The plumes are estimated to rise about 125 miles (200 kilometers) before, presumably, raining material back down onto Europa's surface. Europa has a huge global ocean containing twice as much water as Earth's oceans, but it is protected by a layer of extremely cold and hard ice of unknown thickness. The plumes provide a tantalizing opportunity to gather samples originating from under the surface without having to land or drill through the ice.
The team, led by William Sparks of the Space Telescope Science Institute in Baltimore observed these finger-like projections while viewing Europa's limb as the moon passed in front of Jupiter.

The original goal of the team's observing proposal was to determine whether Europa has a thin, extended atmosphere, or exosphere. Using the same observing method that detects atmospheres around planets orbiting other stars, the team realized if there was water vapor venting from Europa's surface, this observation would be an excellent way to see it.
"The atmosphere of an extrasolar planet blocks some of the starlight that is behind it," Sparks explained. "If there is a thin atmosphere around Europa, it has the potential to block some of the light of Jupiter, and we could see it as a silhouette. And so we were looking for absorption features around the limb of Europa as it transited the smooth face of Jupiter."
In 10 separate occurrences spanning 15 months, the team observed Europa passing in front of Jupiter. They saw what could be plumes erupting on three of these occasions.
This work provides supporting evidence for water plumes on Europa. In 2012, a team led by Lorenz Roth of Southwest Research Institute in San Antonio detected evidence of water vapor erupting from the frigid south polar region of Europa and reaching more than100 miles (160 kilometers) into space. Although both teams used Hubble's Space Telescope Imaging Spectrograph instrument, each used a totally independent method to arrive at the same conclusion.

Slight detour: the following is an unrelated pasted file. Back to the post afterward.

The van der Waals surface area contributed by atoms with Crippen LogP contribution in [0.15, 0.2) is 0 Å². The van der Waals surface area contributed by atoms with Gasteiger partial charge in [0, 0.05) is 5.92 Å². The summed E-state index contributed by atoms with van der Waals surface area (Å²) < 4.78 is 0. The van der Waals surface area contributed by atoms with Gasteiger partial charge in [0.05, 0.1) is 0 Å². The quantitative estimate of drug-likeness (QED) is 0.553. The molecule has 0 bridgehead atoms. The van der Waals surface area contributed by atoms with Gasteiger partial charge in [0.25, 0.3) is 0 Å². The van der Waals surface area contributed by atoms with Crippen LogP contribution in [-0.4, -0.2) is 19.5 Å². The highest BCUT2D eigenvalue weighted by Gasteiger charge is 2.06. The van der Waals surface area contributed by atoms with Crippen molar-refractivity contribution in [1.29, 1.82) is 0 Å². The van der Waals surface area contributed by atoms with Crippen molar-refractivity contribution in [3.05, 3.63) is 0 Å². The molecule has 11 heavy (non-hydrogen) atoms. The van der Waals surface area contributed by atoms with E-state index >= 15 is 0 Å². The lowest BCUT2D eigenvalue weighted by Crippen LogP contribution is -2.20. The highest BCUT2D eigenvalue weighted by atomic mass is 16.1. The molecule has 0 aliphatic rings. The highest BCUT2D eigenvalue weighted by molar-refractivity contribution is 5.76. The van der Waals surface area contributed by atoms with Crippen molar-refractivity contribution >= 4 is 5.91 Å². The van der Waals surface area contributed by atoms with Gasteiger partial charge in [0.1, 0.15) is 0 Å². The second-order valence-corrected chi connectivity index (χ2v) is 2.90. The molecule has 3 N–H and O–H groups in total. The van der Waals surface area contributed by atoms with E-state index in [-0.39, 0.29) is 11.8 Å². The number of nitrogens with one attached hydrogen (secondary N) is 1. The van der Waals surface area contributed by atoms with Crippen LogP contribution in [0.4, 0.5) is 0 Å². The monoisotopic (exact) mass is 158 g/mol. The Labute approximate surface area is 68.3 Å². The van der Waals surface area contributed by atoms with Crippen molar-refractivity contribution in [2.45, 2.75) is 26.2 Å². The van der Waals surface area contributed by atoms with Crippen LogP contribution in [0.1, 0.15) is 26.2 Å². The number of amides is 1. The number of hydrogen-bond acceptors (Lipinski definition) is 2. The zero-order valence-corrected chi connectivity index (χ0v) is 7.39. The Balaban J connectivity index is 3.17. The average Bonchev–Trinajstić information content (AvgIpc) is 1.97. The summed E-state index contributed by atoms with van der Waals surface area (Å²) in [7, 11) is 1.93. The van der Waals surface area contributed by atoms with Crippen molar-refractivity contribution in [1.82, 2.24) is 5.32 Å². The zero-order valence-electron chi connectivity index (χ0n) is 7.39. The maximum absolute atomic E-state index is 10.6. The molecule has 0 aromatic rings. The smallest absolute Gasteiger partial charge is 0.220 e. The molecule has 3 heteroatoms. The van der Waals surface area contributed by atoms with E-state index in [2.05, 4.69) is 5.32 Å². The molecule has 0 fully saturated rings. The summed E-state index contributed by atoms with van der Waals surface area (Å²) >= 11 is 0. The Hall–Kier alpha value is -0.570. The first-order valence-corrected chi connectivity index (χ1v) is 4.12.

"When we calculate in a completely different way the amount of material that would be needed to create these absorption features, it's pretty similar to what Roth and his team found," Sparks said. "The estimates for the mass are similar, the estimates for the height of the plumes are similar. The latitude of two of the plume candidates we see corresponds to their earlier work."
But as of yet, the two teams have not simultaneously detected the plumes using their independent techniques. Observations thus far have suggested the plumes could be highly variable, meaning that they may sporadically erupt for some time and then die down. For example, observations by Roth's team within a week of one of the detections by Sparks' team failed to detect any plumes.
If confirmed, Europa would be the second moon in the solar system known to have water vapor plumes. In 2005, NASA's Cassini orbiter detected jets of water vapor and dust spewing off the surface of Saturn's moon Enceladus.
Scientists may use the infrared vision of NASA's James Webb Space Telescope, which is scheduled to launch in 2018, to confirm venting or plume activity on Europa. NASA also is formulating a mission to Europa with a payload that could confirm the presence of plumes and study them from close range during multiple flybys.
"Hubble's unique capabilities enabled it to capture these plumes, once again demonstrating Hubble's ability to make observations it was never designed to make," said Paul Hertz, director of the Astrophysics Division at NASA Headquarters in Washington. "This observation opens up a world of possibilities, and we look forward to future missions -- such as the James Webb Space Telescope -- to follow-up on this exciting discovery."
The work by Sparks and his colleagues is published in the Sept. 29 issue of the Astrophysical Journal.
Planetary scientist Kevin Hand of NASA's Jet Propulsion Laboratory, Pasadena, California, co-authored the new paper.
The Hubble Space Telescope is a project of international cooperation between NASA and ESA (the European Space Agency.) NASA's Goddard Space Flight Center in Greenbelt, Maryland, manages the telescope. The Space Telescope Science Institute, which is operated for NASA by the Association of Universities for Research in Astronomy in Washington, conducts Hubble science operations.
For images and more information about Europa and Hubble, visit: